Attitudes to sexuality are also explored. Kirabo is taught that menstruating is dirty and it is referred to as her ‘ruins’. A refreshing alternative view is offered by her Aunt Abi who provides a more liberal outlook, encouraging her to get to know her body and sexuality before sharing it with a boy.

Kirabo is eventually sent to an all-girls school where they attempt to remove all male influence. She sees that it’s already too late however, noting that they have already learnt that their worth is linked to their usefulness to men. She is observant and questioning, seeing girls removed from school pregnant and pondering the fact that the lives of the boys who got them pregnant continue unchanged.

At the heart of the novel are notions of family and the women Kirabo turns to for advice. She is horrified when she discovers her father’s other family and his wife’s reaction to this unknown step-daughter turning up at her home. Kirabo’s desire to find her mother preoccupies her mind, and when she finds out who she is she acts recklessly, hurt by the stinging rejection. Despite this absence, she is loved and supported, sometimes slightly spoilt. We see as she comes in to her maturity the shift towards being able to see situations from the perspectives of others and to truly appreciate those who raised her.

This is an interesting read with a lot to sink your teeth in to. Kirabo is a believable, likeable character with relatable flaws. It offers us an insight into growing up with huge political upheaval and violence happening all around with the contrasting personal struggles and pains of approaching womanhood. 

Pick up a copy:




Thursday 18 November 2021

Harry Potter: A Forbidden Forest Experience

As the sun sets over Arley Hall in Chesire, its woodlands come alive with the sound of werewolves, owls, and mischievous pixies. Until 3rd January 2022, budding wizards and wise witches have the chance to come face to face with some of their favourite creatures from the Harry Potter universe. From entering through an arch of floating lamps, wandering through an illuminated forest, and the final showpiece, this is an incredibly well-thought out experience that will delight visitors of all ages.

Unlike many ‘creature’ experiences where animatronics are set along the route, this requires a little more attention. Yes, there are animatronics and plenty to see directly off the course, but stop and look a little deeper and you’ll see the glint of eyes, the rustle of leaves, and even the odd unicorn if you’re really lucky. This adds a sense of adventure to the evening, and the capacity means it never feels overly full, you can take your time exploring without constantly feeling rushed or overcrowded. The atmosphere is enhanced with audio clips from the films, music, and sound effects that help to bring the forest to life.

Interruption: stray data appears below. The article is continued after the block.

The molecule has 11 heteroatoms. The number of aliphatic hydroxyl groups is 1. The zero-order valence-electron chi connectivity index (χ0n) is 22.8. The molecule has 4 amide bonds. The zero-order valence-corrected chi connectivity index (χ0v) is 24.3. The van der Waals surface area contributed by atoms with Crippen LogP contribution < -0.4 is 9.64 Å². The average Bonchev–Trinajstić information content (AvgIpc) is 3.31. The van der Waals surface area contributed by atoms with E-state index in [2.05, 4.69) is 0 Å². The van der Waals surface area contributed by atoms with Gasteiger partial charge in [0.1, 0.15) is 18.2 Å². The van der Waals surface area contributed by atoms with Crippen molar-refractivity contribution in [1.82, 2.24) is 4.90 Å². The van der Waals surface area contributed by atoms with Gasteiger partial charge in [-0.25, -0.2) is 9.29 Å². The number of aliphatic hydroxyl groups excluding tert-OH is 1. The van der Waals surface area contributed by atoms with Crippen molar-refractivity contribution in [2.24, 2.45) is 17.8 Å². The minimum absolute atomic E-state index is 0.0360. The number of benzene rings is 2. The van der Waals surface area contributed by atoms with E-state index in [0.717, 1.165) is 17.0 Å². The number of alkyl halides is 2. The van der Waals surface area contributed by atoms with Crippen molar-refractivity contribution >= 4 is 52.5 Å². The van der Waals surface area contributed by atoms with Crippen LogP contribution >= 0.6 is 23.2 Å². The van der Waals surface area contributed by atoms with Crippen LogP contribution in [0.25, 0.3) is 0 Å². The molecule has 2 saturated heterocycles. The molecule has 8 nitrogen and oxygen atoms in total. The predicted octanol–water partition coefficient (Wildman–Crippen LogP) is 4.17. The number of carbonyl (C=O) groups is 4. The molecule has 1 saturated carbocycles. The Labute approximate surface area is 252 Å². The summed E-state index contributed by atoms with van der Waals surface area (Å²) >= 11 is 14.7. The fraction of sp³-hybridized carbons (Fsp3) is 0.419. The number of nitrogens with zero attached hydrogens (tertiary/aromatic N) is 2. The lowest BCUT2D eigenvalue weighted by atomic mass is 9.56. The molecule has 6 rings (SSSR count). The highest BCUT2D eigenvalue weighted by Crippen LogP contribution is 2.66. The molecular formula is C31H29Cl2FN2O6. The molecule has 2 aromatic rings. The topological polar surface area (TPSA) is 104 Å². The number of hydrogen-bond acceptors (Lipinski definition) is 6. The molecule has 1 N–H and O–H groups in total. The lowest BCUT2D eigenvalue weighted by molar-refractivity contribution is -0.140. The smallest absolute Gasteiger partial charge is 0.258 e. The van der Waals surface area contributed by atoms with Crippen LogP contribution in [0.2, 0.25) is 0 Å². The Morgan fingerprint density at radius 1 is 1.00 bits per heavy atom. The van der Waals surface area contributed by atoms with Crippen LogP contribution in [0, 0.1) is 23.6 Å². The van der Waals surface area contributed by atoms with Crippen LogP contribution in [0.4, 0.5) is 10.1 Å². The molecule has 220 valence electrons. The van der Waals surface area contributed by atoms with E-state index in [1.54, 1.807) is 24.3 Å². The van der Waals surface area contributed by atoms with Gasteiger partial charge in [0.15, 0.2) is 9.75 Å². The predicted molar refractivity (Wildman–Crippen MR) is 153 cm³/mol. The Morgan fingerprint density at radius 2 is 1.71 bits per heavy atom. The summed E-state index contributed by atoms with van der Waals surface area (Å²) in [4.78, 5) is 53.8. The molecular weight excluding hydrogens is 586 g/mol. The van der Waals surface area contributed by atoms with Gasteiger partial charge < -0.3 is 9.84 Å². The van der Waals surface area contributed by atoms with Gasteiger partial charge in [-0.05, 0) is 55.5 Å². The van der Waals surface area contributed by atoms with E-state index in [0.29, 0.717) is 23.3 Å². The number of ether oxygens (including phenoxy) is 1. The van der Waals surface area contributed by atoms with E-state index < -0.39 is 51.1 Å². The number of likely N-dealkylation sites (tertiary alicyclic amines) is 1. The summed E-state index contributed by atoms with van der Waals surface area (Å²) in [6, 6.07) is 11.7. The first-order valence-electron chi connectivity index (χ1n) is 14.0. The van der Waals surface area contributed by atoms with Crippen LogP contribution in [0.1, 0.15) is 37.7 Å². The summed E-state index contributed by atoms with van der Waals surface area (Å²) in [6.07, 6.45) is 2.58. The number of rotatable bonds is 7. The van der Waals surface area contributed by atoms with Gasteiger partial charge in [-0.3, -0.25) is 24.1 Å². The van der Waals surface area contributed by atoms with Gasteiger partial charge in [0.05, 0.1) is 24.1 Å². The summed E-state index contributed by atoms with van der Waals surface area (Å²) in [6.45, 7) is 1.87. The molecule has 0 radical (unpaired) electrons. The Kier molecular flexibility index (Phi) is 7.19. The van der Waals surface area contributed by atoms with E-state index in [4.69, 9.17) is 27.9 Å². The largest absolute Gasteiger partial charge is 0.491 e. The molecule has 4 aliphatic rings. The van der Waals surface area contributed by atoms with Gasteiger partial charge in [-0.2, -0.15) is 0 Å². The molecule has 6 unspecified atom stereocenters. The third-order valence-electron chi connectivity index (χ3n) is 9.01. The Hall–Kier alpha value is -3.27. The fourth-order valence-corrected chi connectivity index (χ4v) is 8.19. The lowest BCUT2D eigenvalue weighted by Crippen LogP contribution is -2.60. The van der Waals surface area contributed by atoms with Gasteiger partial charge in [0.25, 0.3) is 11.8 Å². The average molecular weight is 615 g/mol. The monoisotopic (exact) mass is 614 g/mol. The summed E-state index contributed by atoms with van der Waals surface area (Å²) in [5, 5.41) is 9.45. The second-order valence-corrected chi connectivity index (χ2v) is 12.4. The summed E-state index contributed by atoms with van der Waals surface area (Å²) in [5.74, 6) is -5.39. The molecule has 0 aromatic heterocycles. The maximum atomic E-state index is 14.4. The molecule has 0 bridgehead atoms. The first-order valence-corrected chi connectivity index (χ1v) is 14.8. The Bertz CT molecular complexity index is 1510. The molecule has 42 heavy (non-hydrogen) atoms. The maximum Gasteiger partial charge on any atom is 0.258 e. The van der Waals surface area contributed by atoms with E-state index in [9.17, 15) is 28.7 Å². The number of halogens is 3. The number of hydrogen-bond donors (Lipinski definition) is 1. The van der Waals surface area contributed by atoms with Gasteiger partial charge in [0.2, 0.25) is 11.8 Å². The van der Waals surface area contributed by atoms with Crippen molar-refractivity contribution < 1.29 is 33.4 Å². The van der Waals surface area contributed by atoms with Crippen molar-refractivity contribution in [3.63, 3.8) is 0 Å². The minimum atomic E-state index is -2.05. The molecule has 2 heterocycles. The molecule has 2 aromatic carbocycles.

You can spend as much or as little time as you want enjoying the experience - we took around two hours to walk the route, although you could do it faster if you didn’t want to stop and take photos every few steps. There are a few interactive sections dotted throughout that give you the chance to find out what your patronus would be, and see how successful you’d be in a wizard duel. Naturally, there’s also plenty of food and drink options, with bottled butterbeer available and soft drinks in your house colours. 

At the end of the route you’ll find yourself in a magical village where you can refuel, roast giant marshmallows over an open fire, and warm up with a cup or two of mulled wine before heading into the Magical Emporium to snag some magical souvenirs of your night. 

Friday 12 November 2021

Non-Fiction November Week Two - Book Pairings

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I’m late to the Non-Fiction November party this year, but when I saw the week two theme (provided by Katie of Doing Dewey) I couldn’t help but join in. 

The first two books of Gabaldon’s best selling series centre around the time leading up to the infamous Battle of Culloden. For a look at the expansive history of the Jacobites which includes, but is no means limited to, the activity around Bonnie Prince Charlie, Seward’s book offers an overview of almost 120 years of the Jacobite movement.